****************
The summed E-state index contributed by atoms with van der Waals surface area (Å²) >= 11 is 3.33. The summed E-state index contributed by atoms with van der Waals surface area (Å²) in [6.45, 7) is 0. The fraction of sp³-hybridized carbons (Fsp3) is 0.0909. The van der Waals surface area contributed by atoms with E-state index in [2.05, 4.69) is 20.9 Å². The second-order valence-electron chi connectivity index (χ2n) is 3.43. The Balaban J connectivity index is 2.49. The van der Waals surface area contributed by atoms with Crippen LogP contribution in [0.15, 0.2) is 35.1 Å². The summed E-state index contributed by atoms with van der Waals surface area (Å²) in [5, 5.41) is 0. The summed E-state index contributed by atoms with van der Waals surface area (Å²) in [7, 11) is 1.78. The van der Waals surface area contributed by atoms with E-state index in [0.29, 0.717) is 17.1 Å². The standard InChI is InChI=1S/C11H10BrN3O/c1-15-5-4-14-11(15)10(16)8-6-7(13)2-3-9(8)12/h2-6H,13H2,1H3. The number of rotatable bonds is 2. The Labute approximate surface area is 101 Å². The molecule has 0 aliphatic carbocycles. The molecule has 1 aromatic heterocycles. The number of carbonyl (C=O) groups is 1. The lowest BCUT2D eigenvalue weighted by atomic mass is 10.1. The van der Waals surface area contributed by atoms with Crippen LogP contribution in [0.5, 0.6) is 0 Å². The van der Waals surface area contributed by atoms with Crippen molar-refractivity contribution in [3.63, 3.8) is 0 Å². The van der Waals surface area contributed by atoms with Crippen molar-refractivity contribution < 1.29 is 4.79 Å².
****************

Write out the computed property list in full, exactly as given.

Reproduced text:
The summed E-state index contributed by atoms with van der Waals surface area (Å²) >= 11 is 3.33. The summed E-state index contributed by atoms with van der Waals surface area (Å²) in [6.45, 7) is 0. The fraction of sp³-hybridized carbons (Fsp3) is 0.0909. The van der Waals surface area contributed by atoms with E-state index in [2.05, 4.69) is 20.9 Å². The second-order valence-electron chi connectivity index (χ2n) is 3.43. The Balaban J connectivity index is 2.49. The van der Waals surface area contributed by atoms with Crippen LogP contribution in [0.15, 0.2) is 35.1 Å². The summed E-state index contributed by atoms with van der Waals surface area (Å²) in [5, 5.41) is 0. The summed E-state index contributed by atoms with van der Waals surface area (Å²) in [7, 11) is 1.78. The van der Waals surface area contributed by atoms with E-state index in [0.29, 0.717) is 17.1 Å². The standard InChI is InChI=1S/C11H10BrN3O/c1-15-5-4-14-11(15)10(16)8-6-7(13)2-3-9(8)12/h2-6H,13H2,1H3. The number of rotatable bonds is 2. The Labute approximate surface area is 101 Å². The molecule has 0 aliphatic carbocycles. The molecule has 1 aromatic heterocycles. The number of carbonyl (C=O) groups is 1. The lowest BCUT2D eigenvalue weighted by atomic mass is 10.1. The van der Waals surface area contributed by atoms with Crippen LogP contribution in [0.5, 0.6) is 0 Å². The van der Waals surface area contributed by atoms with Crippen molar-refractivity contribution in [3.63, 3.8) is 0 Å². The van der Waals surface area contributed by atoms with Crippen molar-refractivity contribution < 1.29 is 4.79 Å².